Modelling and Control of Snake Robots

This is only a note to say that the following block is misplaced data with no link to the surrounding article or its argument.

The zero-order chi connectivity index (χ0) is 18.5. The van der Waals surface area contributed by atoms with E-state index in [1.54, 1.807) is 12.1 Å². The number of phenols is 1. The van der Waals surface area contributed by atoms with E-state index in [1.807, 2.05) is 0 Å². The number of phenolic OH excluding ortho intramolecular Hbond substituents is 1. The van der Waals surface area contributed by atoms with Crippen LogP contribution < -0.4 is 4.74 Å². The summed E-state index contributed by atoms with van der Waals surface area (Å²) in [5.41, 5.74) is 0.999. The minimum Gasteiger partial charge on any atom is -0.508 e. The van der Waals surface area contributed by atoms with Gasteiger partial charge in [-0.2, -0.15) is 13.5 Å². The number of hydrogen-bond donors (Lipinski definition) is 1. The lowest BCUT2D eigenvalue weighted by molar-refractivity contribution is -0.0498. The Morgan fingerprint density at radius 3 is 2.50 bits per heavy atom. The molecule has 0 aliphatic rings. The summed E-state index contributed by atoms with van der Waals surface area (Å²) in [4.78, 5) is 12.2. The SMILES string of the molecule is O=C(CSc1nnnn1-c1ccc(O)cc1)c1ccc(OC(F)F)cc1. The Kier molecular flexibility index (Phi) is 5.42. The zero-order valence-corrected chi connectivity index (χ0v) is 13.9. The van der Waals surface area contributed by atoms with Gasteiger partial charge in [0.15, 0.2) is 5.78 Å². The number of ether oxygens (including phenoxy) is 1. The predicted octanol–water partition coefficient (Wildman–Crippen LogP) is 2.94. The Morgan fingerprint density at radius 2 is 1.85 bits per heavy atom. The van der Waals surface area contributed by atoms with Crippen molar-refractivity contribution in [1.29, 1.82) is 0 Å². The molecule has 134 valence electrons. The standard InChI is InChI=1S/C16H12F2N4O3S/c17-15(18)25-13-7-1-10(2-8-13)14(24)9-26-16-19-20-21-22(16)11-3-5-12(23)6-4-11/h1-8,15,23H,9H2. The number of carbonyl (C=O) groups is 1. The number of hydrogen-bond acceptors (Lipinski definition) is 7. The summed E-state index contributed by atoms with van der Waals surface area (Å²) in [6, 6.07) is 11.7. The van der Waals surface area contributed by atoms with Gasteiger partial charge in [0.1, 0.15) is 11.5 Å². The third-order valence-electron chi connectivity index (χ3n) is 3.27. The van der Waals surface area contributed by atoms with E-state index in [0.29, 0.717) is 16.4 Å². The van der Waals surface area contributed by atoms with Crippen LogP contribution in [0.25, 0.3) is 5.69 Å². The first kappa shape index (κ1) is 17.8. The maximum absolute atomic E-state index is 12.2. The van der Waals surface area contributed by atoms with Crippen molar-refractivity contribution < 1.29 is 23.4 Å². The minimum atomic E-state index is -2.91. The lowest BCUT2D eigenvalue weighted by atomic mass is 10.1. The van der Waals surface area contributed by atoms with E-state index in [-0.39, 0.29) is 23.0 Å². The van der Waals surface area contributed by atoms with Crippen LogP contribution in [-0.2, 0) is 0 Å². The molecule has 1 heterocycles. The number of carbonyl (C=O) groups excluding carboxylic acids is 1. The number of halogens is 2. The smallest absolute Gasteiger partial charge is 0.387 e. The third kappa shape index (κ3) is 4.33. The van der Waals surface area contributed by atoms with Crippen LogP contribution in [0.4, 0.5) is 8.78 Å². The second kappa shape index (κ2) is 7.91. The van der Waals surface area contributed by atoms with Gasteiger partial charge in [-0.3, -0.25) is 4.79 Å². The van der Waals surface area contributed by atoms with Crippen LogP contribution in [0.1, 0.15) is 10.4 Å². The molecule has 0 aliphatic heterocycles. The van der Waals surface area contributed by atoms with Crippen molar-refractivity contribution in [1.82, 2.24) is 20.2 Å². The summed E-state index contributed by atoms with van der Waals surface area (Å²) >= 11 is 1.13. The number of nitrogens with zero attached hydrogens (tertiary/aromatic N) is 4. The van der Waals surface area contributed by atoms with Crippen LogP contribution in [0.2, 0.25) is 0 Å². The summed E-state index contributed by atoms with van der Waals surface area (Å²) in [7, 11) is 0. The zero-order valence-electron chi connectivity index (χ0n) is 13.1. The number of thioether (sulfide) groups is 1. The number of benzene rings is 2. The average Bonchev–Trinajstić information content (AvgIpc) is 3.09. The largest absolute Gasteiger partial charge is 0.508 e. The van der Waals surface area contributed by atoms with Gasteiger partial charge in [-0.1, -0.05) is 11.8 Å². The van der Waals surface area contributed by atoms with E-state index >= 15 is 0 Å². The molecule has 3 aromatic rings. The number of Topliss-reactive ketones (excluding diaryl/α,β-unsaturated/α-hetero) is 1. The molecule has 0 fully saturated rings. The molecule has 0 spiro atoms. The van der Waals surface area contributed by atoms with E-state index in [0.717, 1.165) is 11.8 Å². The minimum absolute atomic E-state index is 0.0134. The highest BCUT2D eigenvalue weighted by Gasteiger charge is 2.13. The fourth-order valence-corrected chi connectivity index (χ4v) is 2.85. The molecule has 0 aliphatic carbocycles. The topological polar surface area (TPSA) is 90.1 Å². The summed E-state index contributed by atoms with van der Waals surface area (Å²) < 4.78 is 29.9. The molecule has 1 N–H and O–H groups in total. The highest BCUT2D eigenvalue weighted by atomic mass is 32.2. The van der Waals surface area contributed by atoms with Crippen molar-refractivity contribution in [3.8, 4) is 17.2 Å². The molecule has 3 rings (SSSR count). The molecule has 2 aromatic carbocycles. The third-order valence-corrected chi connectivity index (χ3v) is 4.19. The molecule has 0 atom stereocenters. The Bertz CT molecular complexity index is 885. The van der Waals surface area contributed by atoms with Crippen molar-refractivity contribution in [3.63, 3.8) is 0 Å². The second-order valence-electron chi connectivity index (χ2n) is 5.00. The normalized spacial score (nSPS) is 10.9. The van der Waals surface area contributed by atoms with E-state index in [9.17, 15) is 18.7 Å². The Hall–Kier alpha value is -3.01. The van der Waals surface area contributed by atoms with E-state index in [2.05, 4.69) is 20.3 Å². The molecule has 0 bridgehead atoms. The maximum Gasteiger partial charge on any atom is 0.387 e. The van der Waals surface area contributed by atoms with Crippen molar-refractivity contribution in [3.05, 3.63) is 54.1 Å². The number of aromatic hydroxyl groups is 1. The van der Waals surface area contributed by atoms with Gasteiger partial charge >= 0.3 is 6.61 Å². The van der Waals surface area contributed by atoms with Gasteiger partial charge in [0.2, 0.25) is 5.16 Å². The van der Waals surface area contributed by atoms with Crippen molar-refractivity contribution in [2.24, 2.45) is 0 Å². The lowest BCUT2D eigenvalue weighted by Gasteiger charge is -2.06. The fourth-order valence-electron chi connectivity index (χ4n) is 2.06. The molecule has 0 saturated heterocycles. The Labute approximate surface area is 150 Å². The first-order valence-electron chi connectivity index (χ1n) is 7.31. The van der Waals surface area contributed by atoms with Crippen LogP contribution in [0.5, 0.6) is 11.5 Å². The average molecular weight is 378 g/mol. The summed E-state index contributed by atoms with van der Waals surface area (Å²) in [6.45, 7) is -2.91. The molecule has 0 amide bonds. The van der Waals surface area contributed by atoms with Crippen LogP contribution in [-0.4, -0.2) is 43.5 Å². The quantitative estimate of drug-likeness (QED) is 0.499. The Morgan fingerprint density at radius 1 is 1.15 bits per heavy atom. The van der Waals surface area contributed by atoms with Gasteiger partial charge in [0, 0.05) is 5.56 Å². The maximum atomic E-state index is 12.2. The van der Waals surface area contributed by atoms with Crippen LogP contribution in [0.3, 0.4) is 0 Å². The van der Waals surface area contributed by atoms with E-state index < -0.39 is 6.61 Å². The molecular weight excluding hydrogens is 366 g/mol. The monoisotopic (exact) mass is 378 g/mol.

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Snake robots have the potential of contributing vastly in areas such as rescue missions, fire-fighting and maintenance where it may either be too narrow or too dangerous for personnel to operate. This thesis reports novel results within modelling and control of snake robots as steps toward developing snake robots capable of such operations. A survey of the various mathematical models and motion patterns for snake robots found in the published literature is presented. Both purely kinematic models and models including dynamics are investigated. More-over, different approaches to both biologically inspired locomotion and artificially generated motion patterns for snake robots are discussed. Snakes utilize irregularities in the terrain, such as rocks and vegetation, for faster and more efficient locomotion. This motivates the development of snake robots that actively use the terrain for locomotion, i.e. obstacle aided locomotion. In order to accurately model and understand this phenomenon, this thesis presents a novel non-smooth (hybrid) mathematical model for 2D snake robots, which allows the snake robot to push against external obstacles apart from a .at ground. Subsequently, the 2D model is extended to a non-smooth 3D model. The 2D model offers an efficient platform for testing and development of planar snake robot motion patterns with obstacles, while the 3D model can be used to develop motion patterns where it is necessary to lift parts of the snake robot during locomotion. The framework of non-smooth dynamics and convex analysis is employed to be able to systematically and accurately incorporate both unilateral contact forces (from the obstacles and the ground) and spatial friction forces based on Coulomb’s law using set-valued force laws. Snake robots can easily be constructed for forward motion on a flat surface by adding passive caster wheels on the underside of the snake robot body. However, the advantage of adding wheels suffers in rougher terrains. Therefore, the models in this thesis are developed for wheel-less snake robots to aid future development of motion patterns that do not rely on passive wheels. For numerical integration of the developed models, conventional numerical solvers can not be employed directly due to the set-valued force laws and possible instantaneous velocity changes. Therefore, we show how to implement the models for simulation with a numerical integrator called the time-stepping method. This method helps to avoid explicit changes between equations during simulation even though the system is hybrid. Both the 2D and the 3D mathematical models are verified through experiments. In particular, a back-to-back comparison between numerical simulations and experimental results is presented. The results compare very well for obstacle aided locomotion. The problem of model-based control of the joints of a planar snake robot without wheels is also investigated. Delicate operations such as inspection and maintenance in industrial environments or performing search and rescue operations require precise control of snake robot joints. To this end, we present a controller that asymptotically stabilizes the joints of a snake robot to a desired reference trajectory. The 2D and 3D model referred to above are ideal for simulation of various snake robot motion pattern. How-ever, it is also advantageous to model the snake robot based the standard equations of motion for the dynamics of robot manipulators. This latter modelling approach is not as suited for simulation of a snake robot due to its substantial number of degrees of freedom, but a large number of control techniques are developed within this framework and these can now be employed for a snake robot. We first develop a process plant model from the standard dynamics of a robot manipulator. Then we derive a control plant model from the process plant model and develop a controller based on input-output linearization of the control plant model. The control plant model renders the controller independent of the global orientation of the snake robot as this is advantageous for the stability analysis. Asymptotic stability of the desired trajectory of the closed-loop system is shown using a formal Lyapunov-based proof. Performance of the controller is, first, tested through simulations with a smooth dynamical model and, second, with a non-smooth snake robot model with set-valued Coulomb friction. The three main models developed in this thesis all serve important purposes. First, the 2D model is for investigating planar motion patterns by effective simulations. Second, the 3D model is for developing motion patterns that require two degrees of freedom rotational joints on the snake robot. Finally, the control plant model is employed to investigate stability and to construct a model-based controller for a planar snake robot so that its joints are accurately controlled to a desired trajectory.